Severe occupational asthma: Insights from a multicenter European cohort.

Vandenplas, Olivier and Godet, Julien and Hurdubaea, Laura and Rifflart, Catherine and Suojalehto, Hille and Walusiak-Skorupa, Jolanta and Munoz, Xavier and Sastre, Joaquin and Klusackova, Pavlina and Moore, Vicky C and Merget, Rolf and Talini, Donatella and Kirkeleit, Jorunn and Mason, Paola and Folletti, Ilenia and Cullinan, Paul and Moscato, Gianna and Quirce, Santiago and Hoyle, Jennifer and Sherson, David and Kauppi, Paula and Preisser, Alexandra and Meyer, Nicolas and de Blay, Frédéric (2019) Severe occupational asthma: Insights from a multicenter European cohort. The Journal of allergy and clinical immunology. ISSN 1097-6825. This article is available to all UHB staff and students via ASK Discovery tool http://tinyurl.com/z795c8c by using their UHB Athens login IDs

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Abstract

BACKGROUND

Although sensitizer-induced occupational asthma (OA) accounts for an appreciable fraction of adult asthma, the severity of OA has received little attention.

OBJECTIVE

The aim of this study was to characterize the burden and determinants of severe OA in a large multicenter cohort of subjects with OA.

METHODS

This retrospective study included 997 subjects with OA ascertained by a positive specific inhalation challenge completed in 20 tertiary centers in 11 European countries during the period 2006-2015. Severe asthma was defined by a high-level of treatment and any one of the following criteria: 1) daily need for a reliever medication; 2) two or more severe exacerbations in the previous year; or 3) airflow obstruction.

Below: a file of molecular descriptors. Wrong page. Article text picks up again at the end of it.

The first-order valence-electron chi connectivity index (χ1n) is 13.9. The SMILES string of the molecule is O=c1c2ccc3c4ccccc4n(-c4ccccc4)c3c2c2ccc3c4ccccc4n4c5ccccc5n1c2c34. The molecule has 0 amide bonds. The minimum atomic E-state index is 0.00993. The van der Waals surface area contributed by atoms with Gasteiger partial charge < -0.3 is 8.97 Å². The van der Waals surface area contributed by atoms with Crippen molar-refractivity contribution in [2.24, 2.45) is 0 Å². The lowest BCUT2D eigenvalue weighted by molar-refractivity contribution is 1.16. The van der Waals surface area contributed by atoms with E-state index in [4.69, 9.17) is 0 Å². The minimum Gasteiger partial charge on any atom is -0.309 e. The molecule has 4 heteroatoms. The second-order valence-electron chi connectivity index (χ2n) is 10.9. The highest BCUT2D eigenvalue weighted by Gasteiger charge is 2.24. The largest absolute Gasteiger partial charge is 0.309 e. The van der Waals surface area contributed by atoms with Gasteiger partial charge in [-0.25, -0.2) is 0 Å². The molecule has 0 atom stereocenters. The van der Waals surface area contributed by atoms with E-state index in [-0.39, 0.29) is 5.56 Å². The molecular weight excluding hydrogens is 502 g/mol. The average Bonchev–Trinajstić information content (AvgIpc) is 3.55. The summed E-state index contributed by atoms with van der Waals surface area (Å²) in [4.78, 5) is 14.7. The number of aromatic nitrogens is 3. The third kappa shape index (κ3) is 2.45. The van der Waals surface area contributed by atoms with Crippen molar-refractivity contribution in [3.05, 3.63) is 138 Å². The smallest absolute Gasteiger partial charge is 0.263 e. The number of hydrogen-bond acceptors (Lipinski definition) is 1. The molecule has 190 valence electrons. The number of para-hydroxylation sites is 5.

RESULTS

Overall, 162 (16.2%; 95% CI: 14.0-18.7%) subjects were classified as having severe OA. Multivariable logistic regression analysis revealed that severe OA was associated with persistent (vs. reduced) exposure to the causal agent at work (odds ratio [OR], 2.78 [95% CI: 1.50-5.60]); a longer duration of the disease (OR, 1.04 [1.00-1.07]); a low level of education (OR, 2.69 [1.73-4.18]); childhood asthma (OR, 2.92 [1.13-7.36]); and sputum production (OR, 2.86 [1.87-4.38]). In subjects removed from exposure, severe OA was associated only with sputum production (OR, 3.68 [1.87-7.40]); a low education level (OR, 3.41 [1.72-6.80]); and obesity (OR, 1.98 [0.97-3.97]).

CONCLUSIONS

This study indicates that a substantial proportion of subjects with OA experience severe asthma and identifies potentially modifiable risk factors for severe OA that should be targeted in order to reduce the adverse impacts of the disease.

Item Type: Article
Additional Information: This article is available to all UHB staff and students via ASK Discovery tool http://tinyurl.com/z795c8c by using their UHB Athens login IDs
Subjects: WF Respiratory system. Respiratory medicine
Divisions: Planned IP Care > Respiratory Medicine
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Depositing User: Mrs Caroline Tranter
Date Deposited: 29 Mar 2019 16:15
Last Modified: 29 Mar 2019 16:15
URI: http://www.repository.heartofengland.nhs.uk/id/eprint/1983

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